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GETC(3V)                                                              GETC(3V)



NAME
       getc, getchar, fgetc, getw - get character or integer from stream

SYNOPSIS
       #include <&lt;stdio.h>&gt;

       int getc(stream)
       FILE *stream;

       int getchar()

       int fgetc(stream)
       FILE *stream;

       int getw(stream)
       FILE *stream;

DESCRIPTION
       getc()  returns the next character (that is, byte) from the named input
       stream, as an integer.  It also moves the  file  pointer,  if  defined,
       ahead  one  character  in stream.  getchar() is defined as getc(stdin).
       getc() and getchar() are macros.

       fgetc() behaves like getc(), but is a function  rather  than  a  macro.
       fgetc() runs more slowly than getc(), but it takes less space per invo-
       cation and its name can be passed as an argument to a function.

       getw() returns the next C int  (word)  from  the  named  input  stream.
       getw()  increments the associated file pointer, if defined, to point to
       the next word.  The size of a word is the size of an integer and varies
       from  machine  to  machine.  getw() assumes no special alignment in the
       file.

RETURN VALUES
       On success, getc(), getchar() and fgetc()  return  the  next  character
       from the named input stream as an integer.  On failure, or on EOF, they
       return EOF.  The EOF condition is remembered, even on a  terminal,  and
       all  subsequent  operations  which attempt to read from the stream will
       return EOF until the condition is cleared  with  clearerr()  (see  fer-
       ror(3V)).

       getw()  returns  the next C int from the named input stream on success.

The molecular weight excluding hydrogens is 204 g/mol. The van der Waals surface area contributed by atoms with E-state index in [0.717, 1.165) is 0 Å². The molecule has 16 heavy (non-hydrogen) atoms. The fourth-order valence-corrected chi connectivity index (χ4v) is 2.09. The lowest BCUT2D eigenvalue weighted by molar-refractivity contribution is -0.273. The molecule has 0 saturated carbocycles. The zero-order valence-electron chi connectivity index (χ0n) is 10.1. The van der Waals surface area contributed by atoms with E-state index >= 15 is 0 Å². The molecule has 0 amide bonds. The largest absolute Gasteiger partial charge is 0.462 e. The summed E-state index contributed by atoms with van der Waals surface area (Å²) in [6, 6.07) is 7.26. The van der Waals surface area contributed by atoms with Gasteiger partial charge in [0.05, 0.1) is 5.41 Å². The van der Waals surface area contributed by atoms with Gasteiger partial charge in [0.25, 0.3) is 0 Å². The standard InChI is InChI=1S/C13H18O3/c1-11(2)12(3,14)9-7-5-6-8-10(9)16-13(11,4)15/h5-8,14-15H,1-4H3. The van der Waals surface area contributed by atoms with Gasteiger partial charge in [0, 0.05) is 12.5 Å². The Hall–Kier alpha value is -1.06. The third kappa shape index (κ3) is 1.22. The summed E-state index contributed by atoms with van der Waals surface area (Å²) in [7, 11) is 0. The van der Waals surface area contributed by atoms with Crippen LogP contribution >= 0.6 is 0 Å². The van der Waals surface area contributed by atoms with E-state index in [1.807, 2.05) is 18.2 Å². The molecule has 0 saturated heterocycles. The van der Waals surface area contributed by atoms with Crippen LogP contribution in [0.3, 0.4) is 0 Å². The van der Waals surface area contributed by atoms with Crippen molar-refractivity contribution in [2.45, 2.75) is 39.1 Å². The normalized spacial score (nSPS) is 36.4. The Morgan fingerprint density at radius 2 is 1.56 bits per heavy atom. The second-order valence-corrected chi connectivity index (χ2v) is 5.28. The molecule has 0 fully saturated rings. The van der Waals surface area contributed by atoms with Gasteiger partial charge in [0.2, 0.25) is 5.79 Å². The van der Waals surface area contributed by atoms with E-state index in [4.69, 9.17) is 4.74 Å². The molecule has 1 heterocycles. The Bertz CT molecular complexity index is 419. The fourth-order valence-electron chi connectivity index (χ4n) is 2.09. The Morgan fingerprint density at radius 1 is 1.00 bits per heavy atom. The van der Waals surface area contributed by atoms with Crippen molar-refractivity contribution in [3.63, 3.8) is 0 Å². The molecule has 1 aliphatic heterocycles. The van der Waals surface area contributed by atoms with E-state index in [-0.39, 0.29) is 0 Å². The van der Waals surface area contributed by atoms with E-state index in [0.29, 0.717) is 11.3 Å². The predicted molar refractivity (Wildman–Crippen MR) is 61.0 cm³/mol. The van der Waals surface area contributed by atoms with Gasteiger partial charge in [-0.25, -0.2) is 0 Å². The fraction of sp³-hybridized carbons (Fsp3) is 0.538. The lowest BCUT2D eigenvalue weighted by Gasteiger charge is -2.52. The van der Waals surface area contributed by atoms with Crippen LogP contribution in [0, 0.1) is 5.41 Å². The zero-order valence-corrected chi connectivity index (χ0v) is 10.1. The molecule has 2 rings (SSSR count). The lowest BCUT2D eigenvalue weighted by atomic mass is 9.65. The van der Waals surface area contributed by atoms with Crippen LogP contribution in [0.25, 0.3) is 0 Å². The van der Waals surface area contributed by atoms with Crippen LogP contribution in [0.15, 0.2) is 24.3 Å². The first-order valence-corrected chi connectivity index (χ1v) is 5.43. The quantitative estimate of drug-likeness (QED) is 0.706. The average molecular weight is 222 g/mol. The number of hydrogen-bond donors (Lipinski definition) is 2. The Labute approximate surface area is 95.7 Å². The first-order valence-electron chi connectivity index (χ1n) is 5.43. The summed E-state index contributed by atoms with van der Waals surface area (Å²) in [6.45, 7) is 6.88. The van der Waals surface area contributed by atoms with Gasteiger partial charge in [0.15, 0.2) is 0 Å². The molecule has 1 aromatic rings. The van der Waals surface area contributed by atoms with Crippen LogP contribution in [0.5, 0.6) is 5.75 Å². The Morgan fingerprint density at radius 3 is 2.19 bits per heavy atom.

On failure, or on EOF, it returns EOF, but since EOF is a  valid  inte-
       ger, use ferror(3V) to detect getw() errors.

SYSTEM V RETURN VALUES
       On  failure,  or on EOF, these functions return EOF.  The EOF condition
       is remembered, even on a terminal, however, operations which attempt to
       read  from  the stream will ignore the current state of the EOF indica-
       tion and attempt to read from the file descriptor associated  with  the
       stream.

SEE ALSO
       ferror(3V),   fopen(3V),   fread(3S),  gets(3S),  putc(3S),  scanf(3V),
       ungetc(3S)

WARNINGS
       If the integer value returned  by  getc(),  getchar(),  or  fgetc()  is
       stored  into a character variable and then compared against the integer
       constant EOF, the comparison may never succeed, because  sign-extension
       of a character on widening to integer is machine-dependent.

BUGS
       Because  it  is implemented as a macro, getc() treats a stream argument
       with side effects incorrectly.  In particular, getc(*f++) does not work
       sensibly.  fgetc() should be used instead.

       Because of possible differences in word length and byte ordering, files
       written using putw() are machine-dependent, and  may  not  be  readable
       using getw() on a different processor.



                                21 January 1990                       GETC(3V)